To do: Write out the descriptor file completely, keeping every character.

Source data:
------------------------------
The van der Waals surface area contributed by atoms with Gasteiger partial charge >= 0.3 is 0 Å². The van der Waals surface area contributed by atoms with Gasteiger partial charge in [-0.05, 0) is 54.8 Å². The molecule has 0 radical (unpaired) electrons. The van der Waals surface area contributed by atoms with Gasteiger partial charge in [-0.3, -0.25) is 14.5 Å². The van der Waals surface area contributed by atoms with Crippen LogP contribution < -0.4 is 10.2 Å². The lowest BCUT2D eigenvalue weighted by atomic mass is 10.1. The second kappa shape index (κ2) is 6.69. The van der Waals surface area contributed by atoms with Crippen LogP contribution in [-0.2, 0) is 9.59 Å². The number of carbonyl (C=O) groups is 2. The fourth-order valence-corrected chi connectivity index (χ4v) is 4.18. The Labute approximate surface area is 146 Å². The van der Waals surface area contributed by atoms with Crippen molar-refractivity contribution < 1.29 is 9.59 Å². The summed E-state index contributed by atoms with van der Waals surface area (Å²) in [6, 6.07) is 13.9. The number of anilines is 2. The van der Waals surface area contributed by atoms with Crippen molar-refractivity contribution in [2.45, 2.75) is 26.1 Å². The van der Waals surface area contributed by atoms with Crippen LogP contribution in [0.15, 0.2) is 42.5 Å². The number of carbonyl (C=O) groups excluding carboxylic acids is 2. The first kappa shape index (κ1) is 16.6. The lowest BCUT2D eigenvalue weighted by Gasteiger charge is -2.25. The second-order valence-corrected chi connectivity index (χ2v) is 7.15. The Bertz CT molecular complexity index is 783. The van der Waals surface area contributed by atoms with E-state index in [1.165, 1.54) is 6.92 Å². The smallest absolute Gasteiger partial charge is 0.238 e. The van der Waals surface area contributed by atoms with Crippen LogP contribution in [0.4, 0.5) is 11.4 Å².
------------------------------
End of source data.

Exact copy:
The van der Waals surface area contributed by atoms with Gasteiger partial charge >= 0.3 is 0 Å². The van der Waals surface area contributed by atoms with Gasteiger partial charge in [-0.05, 0) is 54.8 Å². The molecule has 0 radical (unpaired) electrons. The van der Waals surface area contributed by atoms with Gasteiger partial charge in [-0.3, -0.25) is 14.5 Å². The van der Waals surface area contributed by atoms with Crippen LogP contribution < -0.4 is 10.2 Å². The lowest BCUT2D eigenvalue weighted by atomic mass is 10.1. The second kappa shape index (κ2) is 6.69. The van der Waals surface area contributed by atoms with Crippen LogP contribution in [-0.2, 0) is 9.59 Å². The number of carbonyl (C=O) groups is 2. The fourth-order valence-corrected chi connectivity index (χ4v) is 4.18. The Labute approximate surface area is 146 Å². The van der Waals surface area contributed by atoms with Crippen molar-refractivity contribution < 1.29 is 9.59 Å². The summed E-state index contributed by atoms with van der Waals surface area (Å²) in [6, 6.07) is 13.9. The number of anilines is 2. The van der Waals surface area contributed by atoms with Crippen molar-refractivity contribution in [2.45, 2.75) is 26.1 Å². The van der Waals surface area contributed by atoms with Crippen LogP contribution in [0.15, 0.2) is 42.5 Å². The number of carbonyl (C=O) groups excluding carboxylic acids is 2. The first kappa shape index (κ1) is 16.6. The lowest BCUT2D eigenvalue weighted by Gasteiger charge is -2.25. The second-order valence-corrected chi connectivity index (χ2v) is 7.15. The Bertz CT molecular complexity index is 783. The van der Waals surface area contributed by atoms with E-state index in [1.165, 1.54) is 6.92 Å². The smallest absolute Gasteiger partial charge is 0.238 e. The van der Waals surface area contributed by atoms with Crippen LogP contribution in [0.4, 0.5) is 11.4 Å².